Applying big data analytics to improve patient-centric care
Sumit Prasad, Manager, Mu Sigma
7 January 2015
The changing economic, regulatory, technological and healthcare
environment has given rise to a strategic shift from product and
physician-centric strategies to a ‘patient centric’ approach,
reflecting how healthcare decision-making has changed in recent
In a recent report, Thomson Reuters highlighted that in the
pharmaceutical sector, after drug
discovery and market knowledge, understanding the patient better is
set to be the next big opportunity for big data analytics.
Patients are no longer just passive players in the healthcare
system. They are becoming more knowledgeable about their conditions
and the medical options available to them, and are taking greater
control of their own treatment. This process of empowerment has led
to patients developing their own brand and product preferences, and
presents pharmaceutical companies with a new audience to cater for.
In order to achieve a high level of patient centricity,
understanding patients’ needs is fundamental, and this can only be
achieved by ‘deep-diving’ into ever-growing amounts of patient data.
The importance of patient centricity
Patient centricity focuses on the understanding of patients’
needs in the context of the state of their condition and experiences
within the healthcare system. This means putting the patient at the
heart of every business decision in order to develop and provide
solutions based on an in-depth, all-round knowledge of the patient.
To implement a truly patient-centric model, it is crucial to
understand the complex journey through the healthcare system and
explore how patients’ experiences at each stage of this journey can
be enhanced. Making this concept a reality is not as hard as it may
sound. Every patient interaction generates reams of structured and
With the right combination of big data tools,
skills and platforms, pharmaceutical companies can harness this data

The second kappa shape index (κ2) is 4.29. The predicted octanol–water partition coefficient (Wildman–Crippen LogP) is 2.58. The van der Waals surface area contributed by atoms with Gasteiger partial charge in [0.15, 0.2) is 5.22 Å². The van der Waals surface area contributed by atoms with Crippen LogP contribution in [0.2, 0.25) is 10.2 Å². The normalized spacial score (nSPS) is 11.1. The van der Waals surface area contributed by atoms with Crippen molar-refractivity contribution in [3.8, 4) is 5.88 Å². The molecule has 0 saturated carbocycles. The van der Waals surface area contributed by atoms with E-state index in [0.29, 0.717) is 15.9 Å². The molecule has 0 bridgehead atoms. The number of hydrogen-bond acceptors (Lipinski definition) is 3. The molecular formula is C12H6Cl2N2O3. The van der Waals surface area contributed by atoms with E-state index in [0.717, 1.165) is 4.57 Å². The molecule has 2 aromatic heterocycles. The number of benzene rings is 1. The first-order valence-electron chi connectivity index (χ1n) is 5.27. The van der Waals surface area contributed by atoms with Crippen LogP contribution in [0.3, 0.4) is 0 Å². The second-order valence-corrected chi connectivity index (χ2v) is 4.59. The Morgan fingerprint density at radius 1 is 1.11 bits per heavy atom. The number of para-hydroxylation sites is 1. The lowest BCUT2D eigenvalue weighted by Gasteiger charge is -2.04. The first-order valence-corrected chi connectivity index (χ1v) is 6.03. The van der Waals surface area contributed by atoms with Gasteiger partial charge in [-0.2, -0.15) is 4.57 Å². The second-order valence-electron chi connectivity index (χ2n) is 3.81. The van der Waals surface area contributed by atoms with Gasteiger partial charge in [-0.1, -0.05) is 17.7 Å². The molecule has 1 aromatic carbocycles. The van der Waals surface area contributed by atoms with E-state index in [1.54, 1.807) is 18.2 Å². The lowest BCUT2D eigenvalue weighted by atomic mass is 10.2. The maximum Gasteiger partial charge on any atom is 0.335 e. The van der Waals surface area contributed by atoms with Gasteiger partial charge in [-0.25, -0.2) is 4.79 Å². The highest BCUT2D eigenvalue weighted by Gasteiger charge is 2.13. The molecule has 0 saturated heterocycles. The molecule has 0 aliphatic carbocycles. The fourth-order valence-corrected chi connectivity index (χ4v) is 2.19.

and generate actionable insights. In turn, these will go a long ways
towards identifying patient preferences and formulating future
Who are the beneficiaries?
Provider networks are one of the biggest and best sources
for capturing and collating large volumes of healthcare data. The
information captured ranges from structured data around patient
schedules, billing, prescriptions and hospital records to
unstructured information from health monitoring equipment, medical
transcripts and customer feedback. Adding to this is an
ever-increasing flow of social media data as patients increasingly
share experiences of their conditions, treatment or views on
Gathering patient insights and using them across various
functions, such as R&D, the supply chain, medical affairs and
commercial functions, is a powerful way to make business decisions.
All stakeholders stand to gain from this approach: payers can apply
the insights to reduce costs, care providers can improve service
quality by addressing previously hidden issues, and pharmaceutical
companies stand to gain by increasing revenues.
Needless to say, all these processes need to adhere to the Data
Protection Act and ensure patient privacy and data is carefully
Role of pharmaceutical companies in paving the way
Collaboration with all stakeholders is critical in order to find
different ways to engage patients on their journey.
Strictly speaking, the patient has no need to interact directly
with a pharmaceutical company. Therefore pharma firms first need to
grasp what will get patients to do so, and then find creative ways
to engage them — by offering a value-add over what they get from
their doctor or pharmacy.
In tactical terms, this could be a specialist online forum, where
patients get access to international experts on their condition, or
setting up a Facebook page so patients can exchange experiences or
organise meet-ups with fellow sufferers.
To grow into this new role within the healthcare system,
pharmaceutical companies need to overcome established mindsets and
cultural barriers, and move away from their physician and brand
focused business models of old.
However, patient centricity is not about pharma firms taking away
from the healthcare system, but complementing it by enhancing
patients’ lives with their condition. Ultimately, the result of any
patient-centric strategy has to be an improved patient experience
and better health outcomes, which will help the pharmaceutical
company differentiate its own offerings against those of
Sumit Prasad, Manager, Mu Sigma
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